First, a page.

Ontario will introduce steep new financial penalties for long-term care homes and permanently bar rule-breakers from working in the industry as part of long-awaited legislation to govern a sector, where more than 4,000 residents have died throughout the COVID-19 pandemic.

The new legislation was first promised in the wake of a scathing report from Ontario's Long-Term Care Commission last spring which suggested that there was no plan to prepare the sector for the pandemic, effectively leaving residents as “easy targets.”

As part of the new legislation, Ontario will be doubling the maximum fines for offences under the act so that individuals can now be liable for up to $200,000 for a first offence and up to $400,000 for a second offence. Corporations can be fined up to $500,000 for a first offence and up to $1 million for a second offence.

The legislation will also prohibit any individual convicted of an offence under the act from “working for, volunteering for, or sitting on the board of a licensee or long-term care home” while also empowering provincial inspectors to issue various compliance actions, such as additional staff training.

The Minister of Long-Term Care will also be given the power to suspend a licence and have a supervisor take of the operations of any long-term care home, rather than revoking the licence and interrupting care for residents.

“We are trying to look to the future and trying to say how do we make sure the problems we had and the sort of things that we all saw and were shocked by don’t happen again,” Minister of Long-Term Care Rod Phillips told CP24 during an interview on Thursday afternoon. “Really that comes down to more staff, which we are going to be paying for and training, it comes down to better beds and more homes, the 30,000 of them we are building, and then this new set of rules. We are going to make sure that people are held accountable if they are operating a long-term care home.”

Homes must commit to quarterly reporting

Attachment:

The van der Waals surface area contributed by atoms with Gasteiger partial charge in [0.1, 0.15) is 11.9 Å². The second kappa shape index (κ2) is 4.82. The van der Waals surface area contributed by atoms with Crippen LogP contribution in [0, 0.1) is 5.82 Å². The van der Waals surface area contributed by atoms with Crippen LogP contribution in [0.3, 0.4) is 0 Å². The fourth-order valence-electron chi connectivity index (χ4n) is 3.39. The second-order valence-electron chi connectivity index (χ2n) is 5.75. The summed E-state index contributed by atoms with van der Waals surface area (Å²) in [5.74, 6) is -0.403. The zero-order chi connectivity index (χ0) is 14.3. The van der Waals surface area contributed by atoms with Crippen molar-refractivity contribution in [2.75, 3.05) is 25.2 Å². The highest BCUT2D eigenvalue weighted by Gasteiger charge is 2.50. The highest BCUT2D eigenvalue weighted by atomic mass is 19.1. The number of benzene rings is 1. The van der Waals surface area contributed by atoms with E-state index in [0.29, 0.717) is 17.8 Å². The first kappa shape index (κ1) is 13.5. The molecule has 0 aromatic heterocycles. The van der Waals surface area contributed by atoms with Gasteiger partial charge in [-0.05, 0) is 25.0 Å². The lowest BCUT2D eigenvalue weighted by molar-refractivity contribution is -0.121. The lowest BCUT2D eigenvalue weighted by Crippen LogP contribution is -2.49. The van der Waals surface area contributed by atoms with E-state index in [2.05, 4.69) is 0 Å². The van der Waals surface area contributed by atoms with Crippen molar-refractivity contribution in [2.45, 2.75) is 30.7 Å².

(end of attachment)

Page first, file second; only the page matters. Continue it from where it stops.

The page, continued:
There were nearly 15,000 cases of COVID-19 reported in Ontario’s long-term care homes during the first two waves of the pandemic, resulting in nearly 3,900 resident deaths.

At one point the situation grew so dire that the Ford government asked the Canadian Forces to help out at several hard-hit homes. That eventually led to a military report, which detailed disturbing conditions inside homes in Scarborough, Etobicoke, North York, Pickering and Brampton.

The new legislation tabled today will now require that homes report quarterly on various quality indicators as well as the results of standardized yearly surveys of residents and families.

The legislation will also mandate that all homes appoint an Infection Prevention and Control (IPAC) lead whose “primary responsibility” is running the IPAC program.

In a statement issued on Thursday afternoon, the Ontario Long-Term Care Association welcomed the legislation, which it says “lays the foundation for a modernized long-term care system focused on residents, their needs, and their quality of life.”

But in a separate statement Liberal Leader Steven Del Duca accused the Ford government of “doubling down on for-profit care.”

“Like so many others, I was optimistic about today’s long-term care announcement, and hopeful that the government had learned from its many mistakes during the pandemic. Instead of the landmark changes Ontarians are demanding, Doug Ford announced he is doing nothing to support the expansion of not-for-profit care and isn’t acting on many of the Long-Term Care Commission’s recommendations,” he said. “Ontario Liberals and advocates all agree that profit and care aren’t compatible.”

The new legislation replaces an act that was last updated in 2007.

It is part of a wider $4.9 billion plan to provide four hours of direct care per resident, per day by 2025.